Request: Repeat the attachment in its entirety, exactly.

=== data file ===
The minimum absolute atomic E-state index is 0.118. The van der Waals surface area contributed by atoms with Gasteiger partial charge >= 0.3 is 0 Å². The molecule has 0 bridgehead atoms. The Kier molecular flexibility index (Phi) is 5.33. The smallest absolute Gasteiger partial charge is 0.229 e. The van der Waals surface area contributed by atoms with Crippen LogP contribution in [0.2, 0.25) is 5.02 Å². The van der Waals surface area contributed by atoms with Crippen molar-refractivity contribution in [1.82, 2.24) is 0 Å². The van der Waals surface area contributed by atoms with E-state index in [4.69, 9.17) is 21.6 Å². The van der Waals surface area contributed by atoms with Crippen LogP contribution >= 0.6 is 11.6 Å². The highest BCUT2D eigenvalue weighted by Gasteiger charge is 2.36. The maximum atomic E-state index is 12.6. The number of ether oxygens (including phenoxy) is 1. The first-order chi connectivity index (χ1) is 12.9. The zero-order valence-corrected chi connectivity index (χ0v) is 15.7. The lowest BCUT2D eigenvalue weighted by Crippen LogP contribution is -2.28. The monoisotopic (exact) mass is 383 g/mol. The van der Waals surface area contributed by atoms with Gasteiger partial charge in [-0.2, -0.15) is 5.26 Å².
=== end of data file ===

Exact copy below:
The minimum absolute atomic E-state index is 0.118. The van der Waals surface area contributed by atoms with Gasteiger partial charge >= 0.3 is 0 Å². The molecule has 0 bridgehead atoms. The Kier molecular flexibility index (Phi) is 5.33. The smallest absolute Gasteiger partial charge is 0.229 e. The van der Waals surface area contributed by atoms with Crippen LogP contribution in [0.2, 0.25) is 5.02 Å². The van der Waals surface area contributed by atoms with Crippen molar-refractivity contribution in [1.82, 2.24) is 0 Å². The van der Waals surface area contributed by atoms with E-state index in [4.69, 9.17) is 21.6 Å². The van der Waals surface area contributed by atoms with Crippen LogP contribution >= 0.6 is 11.6 Å². The highest BCUT2D eigenvalue weighted by Gasteiger charge is 2.36. The maximum atomic E-state index is 12.6. The number of ether oxygens (including phenoxy) is 1. The first-order chi connectivity index (χ1) is 12.9. The zero-order valence-corrected chi connectivity index (χ0v) is 15.7. The lowest BCUT2D eigenvalue weighted by Crippen LogP contribution is -2.28. The monoisotopic (exact) mass is 383 g/mol. The van der Waals surface area contributed by atoms with Gasteiger partial charge in [-0.2, -0.15) is 5.26 Å².